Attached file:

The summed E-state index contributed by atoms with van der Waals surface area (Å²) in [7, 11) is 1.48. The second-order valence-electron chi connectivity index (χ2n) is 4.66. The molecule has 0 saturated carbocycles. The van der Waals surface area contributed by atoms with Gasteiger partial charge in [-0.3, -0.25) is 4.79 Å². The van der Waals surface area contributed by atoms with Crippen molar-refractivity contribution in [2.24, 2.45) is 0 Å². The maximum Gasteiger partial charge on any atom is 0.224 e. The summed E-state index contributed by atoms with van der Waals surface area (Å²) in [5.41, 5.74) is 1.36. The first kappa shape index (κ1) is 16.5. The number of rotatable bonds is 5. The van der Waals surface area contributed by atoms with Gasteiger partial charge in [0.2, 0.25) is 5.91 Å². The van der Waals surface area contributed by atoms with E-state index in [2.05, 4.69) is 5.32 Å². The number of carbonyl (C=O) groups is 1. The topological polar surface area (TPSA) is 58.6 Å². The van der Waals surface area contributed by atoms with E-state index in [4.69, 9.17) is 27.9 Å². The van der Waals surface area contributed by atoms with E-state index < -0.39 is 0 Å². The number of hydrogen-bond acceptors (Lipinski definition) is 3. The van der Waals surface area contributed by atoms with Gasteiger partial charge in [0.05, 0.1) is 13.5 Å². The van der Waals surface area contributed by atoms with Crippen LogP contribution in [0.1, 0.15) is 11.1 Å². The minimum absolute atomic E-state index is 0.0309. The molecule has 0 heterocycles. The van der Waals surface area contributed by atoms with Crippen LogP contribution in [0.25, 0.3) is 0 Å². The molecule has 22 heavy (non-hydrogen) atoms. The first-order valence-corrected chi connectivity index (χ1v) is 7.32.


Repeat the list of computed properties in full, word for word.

The summed E-state index contributed by atoms with van der Waals surface area (Å²) in [7, 11) is 1.48. The second-order valence-electron chi connectivity index (χ2n) is 4.66. The molecule has 0 saturated carbocycles. The van der Waals surface area contributed by atoms with Gasteiger partial charge in [-0.3, -0.25) is 4.79 Å². The van der Waals surface area contributed by atoms with Crippen molar-refractivity contribution in [2.24, 2.45) is 0 Å². The maximum Gasteiger partial charge on any atom is 0.224 e. The summed E-state index contributed by atoms with van der Waals surface area (Å²) in [5.41, 5.74) is 1.36. The first kappa shape index (κ1) is 16.5. The number of rotatable bonds is 5. The van der Waals surface area contributed by atoms with Gasteiger partial charge in [0.2, 0.25) is 5.91 Å². The van der Waals surface area contributed by atoms with E-state index in [2.05, 4.69) is 5.32 Å². The number of carbonyl (C=O) groups is 1. The topological polar surface area (TPSA) is 58.6 Å². The van der Waals surface area contributed by atoms with E-state index in [4.69, 9.17) is 27.9 Å². The van der Waals surface area contributed by atoms with E-state index < -0.39 is 0 Å². The number of hydrogen-bond acceptors (Lipinski definition) is 3. The van der Waals surface area contributed by atoms with Gasteiger partial charge in [0.05, 0.1) is 13.5 Å². The van der Waals surface area contributed by atoms with Crippen LogP contribution in [0.1, 0.15) is 11.1 Å². The minimum absolute atomic E-state index is 0.0309. The molecule has 0 heterocycles. The van der Waals surface area contributed by atoms with Crippen LogP contribution in [0.25, 0.3) is 0 Å². The molecule has 22 heavy (non-hydrogen) atoms. The first-order valence-corrected chi connectivity index (χ1v) is 7.32.